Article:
Published
April 15, 2021

Advancing Institutional Sexual Violence Prevention Education Through Faculty Research: Part 4

A Perspective From a Student Activist

Ella Goodwin, a Lafayette College senior and co-president of a student organization called Pards Against Sexual Assault, shares a student’s desire for clear institutional planning in areas of critical student concern.
Abstract: Ella Goodwin, a Lafayette College senior and co-president of a student organization called Pards Against Sexual Assault, shares a student’s desire for clear institutional planning in areas of critical student concern. She emphasizes that financial renumeration for the work that student activists already do to create and support vital campus programming is critical to successful partnerships. She highlights the importance of the opportunity to develop research skills for undergraduate students particularly beyond STEM.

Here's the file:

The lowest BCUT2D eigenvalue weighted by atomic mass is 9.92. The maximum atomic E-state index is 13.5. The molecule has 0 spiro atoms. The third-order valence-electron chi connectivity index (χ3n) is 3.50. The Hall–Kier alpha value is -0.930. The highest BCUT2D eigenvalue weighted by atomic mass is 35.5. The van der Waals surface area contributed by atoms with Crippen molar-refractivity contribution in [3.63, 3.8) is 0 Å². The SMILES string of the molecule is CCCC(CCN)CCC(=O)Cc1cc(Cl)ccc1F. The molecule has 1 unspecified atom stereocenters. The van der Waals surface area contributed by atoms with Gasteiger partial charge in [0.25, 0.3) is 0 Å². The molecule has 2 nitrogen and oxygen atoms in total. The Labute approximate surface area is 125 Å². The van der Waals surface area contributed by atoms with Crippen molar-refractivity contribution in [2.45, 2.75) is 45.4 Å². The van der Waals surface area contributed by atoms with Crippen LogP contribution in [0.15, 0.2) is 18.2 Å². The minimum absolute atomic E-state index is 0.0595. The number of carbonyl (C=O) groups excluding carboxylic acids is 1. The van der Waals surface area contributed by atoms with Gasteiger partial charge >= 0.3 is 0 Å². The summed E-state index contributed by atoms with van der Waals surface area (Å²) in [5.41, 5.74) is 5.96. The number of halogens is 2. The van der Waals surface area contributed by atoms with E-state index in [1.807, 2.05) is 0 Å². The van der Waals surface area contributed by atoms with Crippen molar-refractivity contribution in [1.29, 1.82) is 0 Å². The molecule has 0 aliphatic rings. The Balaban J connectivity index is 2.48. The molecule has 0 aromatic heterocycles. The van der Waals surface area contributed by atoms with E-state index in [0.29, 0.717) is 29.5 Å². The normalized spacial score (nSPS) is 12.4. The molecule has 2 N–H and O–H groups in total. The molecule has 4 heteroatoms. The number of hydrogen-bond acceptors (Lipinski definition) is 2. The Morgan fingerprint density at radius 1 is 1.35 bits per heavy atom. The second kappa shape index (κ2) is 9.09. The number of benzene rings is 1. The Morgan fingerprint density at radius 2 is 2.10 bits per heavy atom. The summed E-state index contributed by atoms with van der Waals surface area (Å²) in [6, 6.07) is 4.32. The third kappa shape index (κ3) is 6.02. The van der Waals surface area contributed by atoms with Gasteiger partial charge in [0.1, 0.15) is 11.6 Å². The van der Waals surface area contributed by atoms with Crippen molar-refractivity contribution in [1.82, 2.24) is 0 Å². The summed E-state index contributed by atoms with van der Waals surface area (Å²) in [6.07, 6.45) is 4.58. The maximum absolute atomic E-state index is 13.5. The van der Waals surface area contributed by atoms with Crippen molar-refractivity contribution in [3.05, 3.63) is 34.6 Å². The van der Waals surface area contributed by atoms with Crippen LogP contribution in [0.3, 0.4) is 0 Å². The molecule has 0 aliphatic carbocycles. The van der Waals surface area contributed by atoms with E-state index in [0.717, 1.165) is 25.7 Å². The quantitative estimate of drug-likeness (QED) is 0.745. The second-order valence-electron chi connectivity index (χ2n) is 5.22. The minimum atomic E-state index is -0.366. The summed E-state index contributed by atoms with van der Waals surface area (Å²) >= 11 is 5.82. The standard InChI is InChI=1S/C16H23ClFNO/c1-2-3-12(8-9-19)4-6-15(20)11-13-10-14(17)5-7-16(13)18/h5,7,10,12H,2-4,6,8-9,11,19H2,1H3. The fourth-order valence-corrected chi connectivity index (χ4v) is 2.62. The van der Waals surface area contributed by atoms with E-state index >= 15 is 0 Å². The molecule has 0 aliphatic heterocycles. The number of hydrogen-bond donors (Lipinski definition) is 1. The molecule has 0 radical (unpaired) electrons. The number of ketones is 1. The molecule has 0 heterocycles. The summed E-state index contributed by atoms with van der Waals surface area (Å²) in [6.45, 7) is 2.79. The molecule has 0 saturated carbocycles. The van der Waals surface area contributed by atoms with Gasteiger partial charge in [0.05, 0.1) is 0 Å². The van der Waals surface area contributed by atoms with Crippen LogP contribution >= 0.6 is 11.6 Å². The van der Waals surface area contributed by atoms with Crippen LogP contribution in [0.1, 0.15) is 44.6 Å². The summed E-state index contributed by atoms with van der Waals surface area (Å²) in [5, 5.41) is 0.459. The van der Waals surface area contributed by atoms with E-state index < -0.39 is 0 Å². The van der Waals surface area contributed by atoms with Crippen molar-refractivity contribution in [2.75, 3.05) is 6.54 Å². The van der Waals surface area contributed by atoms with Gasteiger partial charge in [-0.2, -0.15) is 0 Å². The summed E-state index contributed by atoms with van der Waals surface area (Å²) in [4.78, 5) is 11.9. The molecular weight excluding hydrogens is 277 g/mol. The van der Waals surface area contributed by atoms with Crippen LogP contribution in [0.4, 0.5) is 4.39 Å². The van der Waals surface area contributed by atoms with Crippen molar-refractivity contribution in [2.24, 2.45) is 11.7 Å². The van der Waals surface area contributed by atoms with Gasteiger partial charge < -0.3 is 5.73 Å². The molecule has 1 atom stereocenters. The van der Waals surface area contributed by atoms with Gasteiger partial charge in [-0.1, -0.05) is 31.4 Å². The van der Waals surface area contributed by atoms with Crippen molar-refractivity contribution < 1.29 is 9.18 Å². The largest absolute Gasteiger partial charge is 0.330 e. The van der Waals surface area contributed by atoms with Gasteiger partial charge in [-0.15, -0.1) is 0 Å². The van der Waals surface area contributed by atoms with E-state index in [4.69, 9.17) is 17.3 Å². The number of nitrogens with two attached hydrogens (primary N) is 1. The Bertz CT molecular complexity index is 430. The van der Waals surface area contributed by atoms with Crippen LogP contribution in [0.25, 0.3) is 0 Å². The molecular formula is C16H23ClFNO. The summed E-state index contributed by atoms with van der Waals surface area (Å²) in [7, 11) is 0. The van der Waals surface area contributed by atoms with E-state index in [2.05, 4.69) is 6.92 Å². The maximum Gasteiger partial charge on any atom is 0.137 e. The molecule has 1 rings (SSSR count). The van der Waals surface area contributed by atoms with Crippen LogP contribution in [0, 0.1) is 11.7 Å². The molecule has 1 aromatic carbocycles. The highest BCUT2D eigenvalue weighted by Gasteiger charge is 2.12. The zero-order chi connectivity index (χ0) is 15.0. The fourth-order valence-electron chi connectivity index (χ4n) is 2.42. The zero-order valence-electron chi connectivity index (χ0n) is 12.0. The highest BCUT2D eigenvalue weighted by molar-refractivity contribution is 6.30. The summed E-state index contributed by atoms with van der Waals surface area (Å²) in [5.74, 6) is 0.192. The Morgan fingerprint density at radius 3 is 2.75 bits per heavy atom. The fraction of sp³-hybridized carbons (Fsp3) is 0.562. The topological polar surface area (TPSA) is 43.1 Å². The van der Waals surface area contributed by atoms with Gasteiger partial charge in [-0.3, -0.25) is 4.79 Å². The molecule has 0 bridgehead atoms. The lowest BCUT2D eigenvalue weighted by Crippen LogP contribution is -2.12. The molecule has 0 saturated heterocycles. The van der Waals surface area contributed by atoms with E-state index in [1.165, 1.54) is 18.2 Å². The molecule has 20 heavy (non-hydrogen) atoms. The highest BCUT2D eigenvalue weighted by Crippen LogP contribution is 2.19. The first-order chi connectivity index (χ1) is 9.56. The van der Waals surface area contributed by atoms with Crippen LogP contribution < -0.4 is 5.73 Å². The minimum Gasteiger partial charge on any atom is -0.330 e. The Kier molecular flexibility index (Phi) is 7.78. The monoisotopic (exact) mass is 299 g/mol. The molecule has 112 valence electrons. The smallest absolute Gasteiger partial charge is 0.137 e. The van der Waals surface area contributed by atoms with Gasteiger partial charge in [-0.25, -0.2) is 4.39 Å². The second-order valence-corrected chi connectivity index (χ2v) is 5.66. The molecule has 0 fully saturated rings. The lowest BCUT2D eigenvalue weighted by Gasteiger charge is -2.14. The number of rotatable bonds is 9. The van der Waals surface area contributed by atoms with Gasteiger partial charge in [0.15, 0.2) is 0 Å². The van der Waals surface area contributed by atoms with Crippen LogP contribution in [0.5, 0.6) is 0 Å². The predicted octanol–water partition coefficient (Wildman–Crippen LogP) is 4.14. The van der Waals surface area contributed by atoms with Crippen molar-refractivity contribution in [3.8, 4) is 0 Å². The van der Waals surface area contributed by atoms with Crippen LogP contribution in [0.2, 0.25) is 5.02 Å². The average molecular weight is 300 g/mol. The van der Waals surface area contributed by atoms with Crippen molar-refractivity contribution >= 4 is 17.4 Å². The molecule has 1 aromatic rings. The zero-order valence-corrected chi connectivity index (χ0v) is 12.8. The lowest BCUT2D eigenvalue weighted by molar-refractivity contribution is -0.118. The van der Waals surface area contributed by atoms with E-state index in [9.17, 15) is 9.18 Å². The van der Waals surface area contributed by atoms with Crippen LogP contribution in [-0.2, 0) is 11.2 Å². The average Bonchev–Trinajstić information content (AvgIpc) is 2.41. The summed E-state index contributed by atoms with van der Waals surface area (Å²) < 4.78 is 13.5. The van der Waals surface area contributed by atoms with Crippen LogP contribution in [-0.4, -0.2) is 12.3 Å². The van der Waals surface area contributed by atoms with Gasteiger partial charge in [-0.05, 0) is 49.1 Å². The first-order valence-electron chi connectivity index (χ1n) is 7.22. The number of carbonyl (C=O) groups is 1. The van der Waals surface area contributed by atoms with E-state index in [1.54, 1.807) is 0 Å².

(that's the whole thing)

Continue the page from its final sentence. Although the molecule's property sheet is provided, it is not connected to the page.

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Delivered
October 5, 2020

2020 Southern Regional Conference | October 2020

Paradigm Shift

A 21st Century Model for Hands-On Learning

Experts in design and education, along with a diverse, multi-disciplinary student panel, will share their perspectives on the future of hands-on learning.
Abstract: The post-COVID era will bring a new normal in learning as well as an opportunity to redefine, future-proof, and enhance education for students in hands-on programs. Experts in design and education, along with a diverse, multi-disciplinary student panel, will share their perspectives on the future of hands-on learning. A significant shift in the traditional modes of education will challenge institutions and educators. We’ll share strategies for meeting these challenges on your campus by designing hybrid spaces and programs that capture the interplay of on-campus experiences that are critical to student success.